This spruce was in place when the current owners moved in one year ago. After one holiday lighting season they have determined that 1) they like the tree with lights and 2) it can't get any bigger or they won't be able to light it. A distant third consideration is the fact that if allowed to grow it will be too large for the yard and may be interfering with overhead utility lines in about 10 years.
A spruce breaks bud (arrow).
We like to finish all reduction pruning
before the plants break bud in spring.
More about why this is.
We told the owners, "If we could have started pruning it last year it would have fit our criteria perfectly -- we would have started cutting as it reached the height of 'Janet plus a ladder,' then we would prune every two years. However, it's still do-able because the tree's in good shape, healthy and with plenty of densely needled branches deep into the plant. So we can cut it back by THREE years' growth now and put you on schedule to re-do this cut every two years in August or late winter."
The owners said "Go for it." So we did. And here's what we did.
Note: What you see here applies to any spruce, fir, false cypress, juniper or arborvitae, including dwarf varieties.)
(Please note: You will see this top once more and it will be intact. We didn't glue it back together. We actually cut the tip into pieces after we were done with all the pruning and are only showing it to you out of order for purposes of illustration.)
The tree can grow for two years now and reach to just inside that line before we'll cut it again.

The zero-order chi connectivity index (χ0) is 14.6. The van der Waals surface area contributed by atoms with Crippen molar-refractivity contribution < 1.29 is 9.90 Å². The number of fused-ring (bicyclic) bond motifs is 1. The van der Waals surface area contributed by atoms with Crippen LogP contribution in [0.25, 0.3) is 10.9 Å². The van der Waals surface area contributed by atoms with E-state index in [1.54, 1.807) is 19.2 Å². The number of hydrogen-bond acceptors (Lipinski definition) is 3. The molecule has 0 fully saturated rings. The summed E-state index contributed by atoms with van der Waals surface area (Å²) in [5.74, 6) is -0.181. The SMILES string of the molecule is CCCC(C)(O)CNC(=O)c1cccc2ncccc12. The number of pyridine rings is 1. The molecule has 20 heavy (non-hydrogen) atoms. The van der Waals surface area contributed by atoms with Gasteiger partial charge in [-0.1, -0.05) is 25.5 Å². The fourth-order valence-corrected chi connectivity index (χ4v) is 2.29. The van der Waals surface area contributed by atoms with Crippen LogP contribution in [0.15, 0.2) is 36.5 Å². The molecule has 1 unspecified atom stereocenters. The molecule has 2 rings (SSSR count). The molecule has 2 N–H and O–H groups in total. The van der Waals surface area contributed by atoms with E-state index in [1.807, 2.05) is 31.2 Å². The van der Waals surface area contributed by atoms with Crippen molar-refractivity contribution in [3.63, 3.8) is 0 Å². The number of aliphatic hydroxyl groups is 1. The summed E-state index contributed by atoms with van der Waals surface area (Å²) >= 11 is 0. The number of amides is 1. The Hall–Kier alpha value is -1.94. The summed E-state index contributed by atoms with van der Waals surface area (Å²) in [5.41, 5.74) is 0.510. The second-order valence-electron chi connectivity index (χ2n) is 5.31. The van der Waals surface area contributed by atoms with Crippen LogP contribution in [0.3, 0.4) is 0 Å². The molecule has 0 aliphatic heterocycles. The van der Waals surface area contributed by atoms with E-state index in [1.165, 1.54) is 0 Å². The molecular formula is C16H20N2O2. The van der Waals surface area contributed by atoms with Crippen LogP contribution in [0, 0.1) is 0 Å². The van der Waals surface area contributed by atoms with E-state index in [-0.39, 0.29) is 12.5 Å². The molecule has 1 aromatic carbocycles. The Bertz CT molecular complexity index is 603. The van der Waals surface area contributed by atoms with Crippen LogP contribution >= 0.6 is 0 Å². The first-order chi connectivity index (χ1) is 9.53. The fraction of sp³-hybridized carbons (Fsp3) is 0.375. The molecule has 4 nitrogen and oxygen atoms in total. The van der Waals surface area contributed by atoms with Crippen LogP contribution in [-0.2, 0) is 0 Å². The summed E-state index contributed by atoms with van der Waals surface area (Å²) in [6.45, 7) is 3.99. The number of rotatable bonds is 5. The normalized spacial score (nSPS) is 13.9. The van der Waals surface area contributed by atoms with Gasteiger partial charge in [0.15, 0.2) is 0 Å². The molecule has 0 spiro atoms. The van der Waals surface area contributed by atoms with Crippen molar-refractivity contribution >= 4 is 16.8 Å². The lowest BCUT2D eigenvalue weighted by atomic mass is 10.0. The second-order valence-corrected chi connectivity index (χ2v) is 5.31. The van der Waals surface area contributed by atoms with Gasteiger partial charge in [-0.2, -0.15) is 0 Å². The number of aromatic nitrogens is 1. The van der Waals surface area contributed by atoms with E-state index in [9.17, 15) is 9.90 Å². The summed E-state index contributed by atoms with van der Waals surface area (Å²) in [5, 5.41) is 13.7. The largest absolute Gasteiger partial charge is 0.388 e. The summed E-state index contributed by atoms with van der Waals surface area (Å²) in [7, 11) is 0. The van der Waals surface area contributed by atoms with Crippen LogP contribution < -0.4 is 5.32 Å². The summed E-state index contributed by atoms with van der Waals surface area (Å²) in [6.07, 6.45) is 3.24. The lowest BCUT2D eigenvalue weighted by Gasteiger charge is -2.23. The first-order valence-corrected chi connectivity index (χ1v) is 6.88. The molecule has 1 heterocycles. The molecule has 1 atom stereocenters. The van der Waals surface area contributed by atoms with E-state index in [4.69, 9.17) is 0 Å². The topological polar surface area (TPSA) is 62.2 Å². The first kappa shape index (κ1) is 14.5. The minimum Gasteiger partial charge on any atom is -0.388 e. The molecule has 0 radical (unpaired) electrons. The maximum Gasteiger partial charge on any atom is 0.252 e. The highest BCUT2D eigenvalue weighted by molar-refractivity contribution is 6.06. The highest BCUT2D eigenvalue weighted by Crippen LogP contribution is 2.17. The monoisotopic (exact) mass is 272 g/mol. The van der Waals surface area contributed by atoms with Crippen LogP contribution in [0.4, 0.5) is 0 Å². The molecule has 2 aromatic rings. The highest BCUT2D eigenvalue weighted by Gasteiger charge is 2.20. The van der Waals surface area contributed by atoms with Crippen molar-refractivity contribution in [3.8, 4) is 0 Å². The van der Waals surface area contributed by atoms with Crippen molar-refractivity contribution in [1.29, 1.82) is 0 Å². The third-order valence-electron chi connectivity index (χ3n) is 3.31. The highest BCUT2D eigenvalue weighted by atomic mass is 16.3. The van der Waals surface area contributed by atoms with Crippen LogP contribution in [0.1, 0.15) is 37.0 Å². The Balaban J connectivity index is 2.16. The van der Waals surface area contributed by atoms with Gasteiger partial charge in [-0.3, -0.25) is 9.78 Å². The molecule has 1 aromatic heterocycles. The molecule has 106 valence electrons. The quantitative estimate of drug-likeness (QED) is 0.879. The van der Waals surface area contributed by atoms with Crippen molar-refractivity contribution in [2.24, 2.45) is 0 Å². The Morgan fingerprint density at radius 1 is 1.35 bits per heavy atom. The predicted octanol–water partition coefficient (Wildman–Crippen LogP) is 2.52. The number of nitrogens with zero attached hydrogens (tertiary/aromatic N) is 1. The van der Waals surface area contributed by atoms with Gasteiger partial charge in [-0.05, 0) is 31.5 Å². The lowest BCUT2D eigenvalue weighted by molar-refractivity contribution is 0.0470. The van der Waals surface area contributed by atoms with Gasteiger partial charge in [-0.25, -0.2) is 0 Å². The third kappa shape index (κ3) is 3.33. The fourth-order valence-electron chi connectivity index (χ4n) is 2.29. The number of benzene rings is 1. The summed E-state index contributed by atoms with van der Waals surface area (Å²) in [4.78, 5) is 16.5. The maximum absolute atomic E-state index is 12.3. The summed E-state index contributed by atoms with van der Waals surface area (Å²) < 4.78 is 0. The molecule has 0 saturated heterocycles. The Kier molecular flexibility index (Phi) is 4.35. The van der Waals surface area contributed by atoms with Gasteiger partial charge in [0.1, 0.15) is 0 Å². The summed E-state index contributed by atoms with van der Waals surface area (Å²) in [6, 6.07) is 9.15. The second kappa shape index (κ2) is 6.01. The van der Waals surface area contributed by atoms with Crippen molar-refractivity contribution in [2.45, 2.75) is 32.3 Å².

More about applying these techniques to other evergreens and looking at more spruce situations, in the Ensemble Weekly Edition, What's Coming Up 132.
We normally work as a team with one pruner, one ground crew and expect to spend just under an hour pruning a tree like this. However, total elapsed time this day was two hours because our ground crew was shooting photos. Total time for one pruner to do the work, from cutting off the tree's top to making the last cut of a side branch: 60 minutes. Total time for that person to then pick up and bundle away the branches, 60 minutes.
One final bit of clean-up: The pruners we used (below) were clean when we began this work. We'll use oil (turpentine works, too) to wipe that sap off the blades, then resharpen them. It takes more effort to open and close sappy blades. Also, they may mangle more than cut the next plant.
About the spruce twig pictured at the beginning of this article. It's breaking bud -- the bud cap's popping off as the growth beneath it swells. Once a plant has broken bud for the season it is not the best time to do the type of pruning we show you here. The plant will respond differently to cuts made when its shoots are actively growing, compared to cuts made while the plant is dormant. If possible, schedule this pruning for after those bud caps form in late summer but before they pop off in spring.
However, we don't live in a perfect world where circmstances always cooperate. So we do sometimes prune to reduce a plant's size during budbreak and shoot elongation.